The constant, relentless, daily accumulation of interest is the beating heart of student debt. It’s time Congress took notice.
Borrowers will repay more than $240 billion in interest over the next 10 years. Getting rid of it would mean a lot of forgiveness. The COVID-19 moratorium on interest payments has provided borrowers with more than $100 billion in relief, or about $4-5 billion a month, although relief should end in May (maybe). Ask any student borrower – it’s been a big help. Permanently waiving interest would also make comprehensive student debt reform much easier. The Department of Education is working to ease the burden on students by promoting its income-based repayment plan. This plan reduces monthly principle payments by extending the time students must pay. But adding time only accrues interest that offsets the gain from reduced principal repayments.
It is also a question of fairness. Students who fall behind in their payments suffer the most. Although racial disparities in student borrowing, delinquency, and default are well documented, studies now show that black and brown borrowers see their student debt increase the most: only a few years after graduation, the black-white debt gap more than tripled. As you read this, more than 10 million borrowers see their loan balances swell as unpaid interest accumulates. But there is one congressman who is ready to pull a stake on the beast. representing Joe CourtneyJoseph (Joe) D. CourtneyLawmakers introduce bill to examine veterans’ opioid use House Veterans Affairs GOP campaign branch expands list of targets after brutal night for panel Dems House Approves B Increase for Defense Budget MORE (d-Conn.) a introduced a bill to allow student borrowers to refinance their loans at zero percent interest. Although she enjoys bipartisan support, the battle is far from won.
On the other hand, the elimination of interest deprives taxpayers of the income that is theirs by lending money to students. It is not fair. But there is another way to ensure a return to taxpayers. The government could invest the principal paid by the students to earn a return. A version of this comes from Social Security where payroll taxes are invested in treasury bills to create a return. The government could invest student payments in a bond issued by the Federal Reserve. When the bond matures, the principle of the Fed returns more interest to the government.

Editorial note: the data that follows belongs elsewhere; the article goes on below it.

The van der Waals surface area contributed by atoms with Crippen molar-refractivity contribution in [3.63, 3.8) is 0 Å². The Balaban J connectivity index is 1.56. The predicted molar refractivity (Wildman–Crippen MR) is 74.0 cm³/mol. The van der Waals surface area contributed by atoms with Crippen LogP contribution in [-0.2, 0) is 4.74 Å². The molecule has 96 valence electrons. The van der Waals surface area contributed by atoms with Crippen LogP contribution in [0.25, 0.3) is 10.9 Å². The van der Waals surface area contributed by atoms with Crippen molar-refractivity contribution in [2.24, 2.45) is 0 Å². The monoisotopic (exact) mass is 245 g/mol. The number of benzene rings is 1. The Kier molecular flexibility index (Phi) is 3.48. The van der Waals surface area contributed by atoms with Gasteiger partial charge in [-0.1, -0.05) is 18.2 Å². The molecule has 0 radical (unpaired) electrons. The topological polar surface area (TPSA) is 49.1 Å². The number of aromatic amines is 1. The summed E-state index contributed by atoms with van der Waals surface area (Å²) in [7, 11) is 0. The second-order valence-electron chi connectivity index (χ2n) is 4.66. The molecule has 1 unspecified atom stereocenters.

But why would the Fed get involved in student debt? Isn’t the mission of the Fed to promote employment and price stability? The answer is already deep in the thicket of student debt. he is responsible for the Consumer Financial Protection Bureau (CFPB), which protects consumers from predatory financial institutions. As such, the CFPB educates and defends indebted students. Moreover, the Fed’s research department already devotes a lot of time and data collection to aspects of student debt. It has some of the best known experts on the subject.
Recently, more than 110 student college presidents written to President BidenJoe BidenSunday shows preview: US reaffirms support for Ukraine amid threat of Russian invasion ask for debt forgiveness. If the president gives them a meeting, zeroing interest with principal investments should be discussed. Unlike other proposals, it would protect both lender and borrower.
Robert Hildreth is a former International Monetary Fund economist whose professional job was to restructure South American debt and market sovereign debt loans. He founded the Hildreth Institute dedicated to restoring the promise of higher education.